Thursday, October 29, 2015

How Women Can Ask for a Raise Like a Man - Part 1

The number one thing I wish I had someone tell at the beginning of my career instead of later is this: that every time I was made a formal offer of employment, I do have the formality to come back with one counter offer.  

Looking back I pretty much shot myself in the foot the moment I stepped out of college.  While my external offers were huge increases in previous base pay, I could have asked for a little more of my offers.  Most of the time that I was interviewing externally, I simultaneously made it to final rounds at two companies and that really could have gotten what I needed or more.  

It never occurred to me I could ask for more after getting an offer.  No one told me this. I had never seen salary being approached like how I would negotiate for car!  

What made it even more baffling is that not even my husband, dad, father-in-law, brothers-in-law, or uncles told me anything about counteroffers and negotiating--and they do it all the time.  I learned that men negotiate, women do not--but the question in my head was how come the men in my life didn't tell me this when I interviewed for my first job, and subsequent jobs after that?  

Why didn't my closest male relationships, the ones who provide, honor and protect me, teach me how to ask for a raise like a man?

A gender and leadership expert, Jeffrey Tobias Halter answered that question that kept mulling in my head for months.  He flat out explained that men do not connect the dots that the women they work with at the office is also another man's wife, mother, daughter or sister and I believe this is the case why didn't I get any advice or support.  It wasn't their fault, they just hadn't thought of it.  More on that HERE, it is a must read for any man that has daughters.  

Who then taught me this?  Other moms that worked. Not all of them though, because most of them leave before they leave.  Read "Lean In" to understand this concept more, it is honestly a fantastic and helpful book.  And "Lean In" was where I learned only 7% of female graduates counter offer their first job.  (My reaction when I read that statistic "Whaaat?  You can do that, ask for more money than what they tell you??  Darn!!")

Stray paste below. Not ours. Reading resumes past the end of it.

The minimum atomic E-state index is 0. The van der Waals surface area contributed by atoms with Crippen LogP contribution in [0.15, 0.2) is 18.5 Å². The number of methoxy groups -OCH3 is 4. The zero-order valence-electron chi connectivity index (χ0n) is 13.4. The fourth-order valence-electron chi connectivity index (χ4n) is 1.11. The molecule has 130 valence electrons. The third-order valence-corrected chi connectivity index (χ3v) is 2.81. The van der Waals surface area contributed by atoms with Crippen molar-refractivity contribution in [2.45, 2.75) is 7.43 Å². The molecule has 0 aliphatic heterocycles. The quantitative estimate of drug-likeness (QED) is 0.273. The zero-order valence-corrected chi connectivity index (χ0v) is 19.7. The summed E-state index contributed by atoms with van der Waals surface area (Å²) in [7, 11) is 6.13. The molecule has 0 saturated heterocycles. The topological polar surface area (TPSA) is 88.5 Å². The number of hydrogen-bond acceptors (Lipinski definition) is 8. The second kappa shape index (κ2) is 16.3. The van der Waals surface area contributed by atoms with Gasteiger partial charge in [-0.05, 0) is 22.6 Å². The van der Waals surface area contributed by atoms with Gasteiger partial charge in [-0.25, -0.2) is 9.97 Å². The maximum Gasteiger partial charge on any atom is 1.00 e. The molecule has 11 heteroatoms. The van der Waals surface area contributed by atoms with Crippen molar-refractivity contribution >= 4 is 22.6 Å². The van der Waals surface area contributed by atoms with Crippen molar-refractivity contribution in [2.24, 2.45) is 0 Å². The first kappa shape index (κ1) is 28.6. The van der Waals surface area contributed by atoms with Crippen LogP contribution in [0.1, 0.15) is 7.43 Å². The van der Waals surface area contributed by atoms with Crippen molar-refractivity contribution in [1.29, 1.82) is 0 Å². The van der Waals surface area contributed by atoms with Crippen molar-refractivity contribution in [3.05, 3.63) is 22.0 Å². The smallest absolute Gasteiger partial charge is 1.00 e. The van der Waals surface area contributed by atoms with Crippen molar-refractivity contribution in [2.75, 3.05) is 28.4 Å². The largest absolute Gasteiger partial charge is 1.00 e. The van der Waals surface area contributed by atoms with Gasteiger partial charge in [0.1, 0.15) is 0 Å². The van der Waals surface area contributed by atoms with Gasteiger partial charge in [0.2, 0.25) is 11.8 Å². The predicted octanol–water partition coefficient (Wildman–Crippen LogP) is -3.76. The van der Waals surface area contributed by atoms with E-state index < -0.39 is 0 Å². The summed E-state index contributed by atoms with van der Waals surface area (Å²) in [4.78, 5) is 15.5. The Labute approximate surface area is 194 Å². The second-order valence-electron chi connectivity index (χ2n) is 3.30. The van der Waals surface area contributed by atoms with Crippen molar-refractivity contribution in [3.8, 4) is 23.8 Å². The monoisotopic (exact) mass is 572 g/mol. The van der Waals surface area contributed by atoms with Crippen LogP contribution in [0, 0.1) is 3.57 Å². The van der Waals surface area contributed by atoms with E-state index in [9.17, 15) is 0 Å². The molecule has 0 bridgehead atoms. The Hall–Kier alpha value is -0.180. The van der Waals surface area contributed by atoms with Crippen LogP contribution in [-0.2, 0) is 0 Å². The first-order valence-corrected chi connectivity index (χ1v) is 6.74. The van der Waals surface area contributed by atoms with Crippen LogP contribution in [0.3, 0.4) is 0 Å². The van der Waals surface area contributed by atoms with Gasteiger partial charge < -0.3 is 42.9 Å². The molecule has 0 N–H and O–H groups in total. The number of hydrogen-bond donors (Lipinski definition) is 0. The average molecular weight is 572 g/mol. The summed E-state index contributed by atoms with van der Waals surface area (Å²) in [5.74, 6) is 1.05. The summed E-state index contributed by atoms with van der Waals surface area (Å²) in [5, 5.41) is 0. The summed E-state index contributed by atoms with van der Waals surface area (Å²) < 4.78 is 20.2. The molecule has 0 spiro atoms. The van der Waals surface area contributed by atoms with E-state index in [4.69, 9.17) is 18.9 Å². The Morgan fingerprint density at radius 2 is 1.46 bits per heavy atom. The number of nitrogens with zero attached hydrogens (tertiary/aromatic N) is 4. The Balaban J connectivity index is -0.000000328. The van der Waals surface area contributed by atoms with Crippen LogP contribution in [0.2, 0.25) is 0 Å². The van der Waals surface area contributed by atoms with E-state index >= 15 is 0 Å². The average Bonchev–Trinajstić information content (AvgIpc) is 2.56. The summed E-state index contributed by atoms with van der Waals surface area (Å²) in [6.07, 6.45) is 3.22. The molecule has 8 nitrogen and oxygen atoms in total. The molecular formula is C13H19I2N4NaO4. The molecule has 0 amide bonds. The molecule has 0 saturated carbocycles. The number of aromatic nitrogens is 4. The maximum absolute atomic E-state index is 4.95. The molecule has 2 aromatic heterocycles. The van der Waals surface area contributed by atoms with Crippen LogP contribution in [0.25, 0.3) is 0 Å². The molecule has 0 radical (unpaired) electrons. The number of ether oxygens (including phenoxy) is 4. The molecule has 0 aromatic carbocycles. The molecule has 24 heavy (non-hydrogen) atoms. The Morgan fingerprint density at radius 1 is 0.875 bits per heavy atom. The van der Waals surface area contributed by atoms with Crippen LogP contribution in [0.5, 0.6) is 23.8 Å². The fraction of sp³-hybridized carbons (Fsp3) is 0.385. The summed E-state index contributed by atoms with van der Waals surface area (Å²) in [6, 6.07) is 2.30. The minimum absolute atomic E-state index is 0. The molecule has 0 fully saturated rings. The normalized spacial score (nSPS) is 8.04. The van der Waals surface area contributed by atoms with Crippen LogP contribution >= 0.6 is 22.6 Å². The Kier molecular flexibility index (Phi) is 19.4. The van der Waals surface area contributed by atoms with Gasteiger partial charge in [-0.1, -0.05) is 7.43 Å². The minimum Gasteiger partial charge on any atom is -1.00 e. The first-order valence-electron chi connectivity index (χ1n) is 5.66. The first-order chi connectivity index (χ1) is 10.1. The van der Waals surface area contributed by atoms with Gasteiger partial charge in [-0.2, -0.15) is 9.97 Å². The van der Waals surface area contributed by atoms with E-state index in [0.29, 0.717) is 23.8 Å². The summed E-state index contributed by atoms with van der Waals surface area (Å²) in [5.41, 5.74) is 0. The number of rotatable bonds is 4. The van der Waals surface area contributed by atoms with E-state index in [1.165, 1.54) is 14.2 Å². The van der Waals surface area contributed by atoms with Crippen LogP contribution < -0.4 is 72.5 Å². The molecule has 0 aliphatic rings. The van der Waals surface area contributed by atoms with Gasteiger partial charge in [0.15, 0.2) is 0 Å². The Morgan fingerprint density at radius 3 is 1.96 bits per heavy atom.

Not long ago, I talked to a friend who's a working mom and shared some insights about salaries and raises, because I used to work at her current employer and remembered how much I got paid (peanuts).  It definitely was unsolicited advice, my bad habit, I try to mitigate it with a blog. 

A few weeks later, she followed up with me.  To my greatest surprise, she told me she had thought A LOT about what I said.  The result was that she went to her boss and ended up getting a raise and a promotion!  The thing that kept me up at night though was what she said after that:

"I wouldn't have done it if you hadn't reached out to me"

That time around, another woman received advice from another mom that worked.  This made me shudder.  
I wasn't told about it until I heard it from another mom, and my friend didn't know either until I told her.  I even confided in a colleague more senior than me asking if she ever asked for a raise or counter-offer her promotions.  Not even once. It had never occurred to her either that she could ask for more.    

I decided from there  I would go out of my way and reach out to other women, primarily mothers who work and/or graduated from college to not make the same mistakes I did with negotiating salary.  I would share anything and everything I've learned about salaries and negotiation.  

Why? Because chances are that no one told them yet either and they'll remain underpaid until another woman goes out of their way to tell them about it.  

While I work on Part 2, I want to ask these questions, no need to respond.  
Did anyone tell you about it?  Was it a man or a woman?

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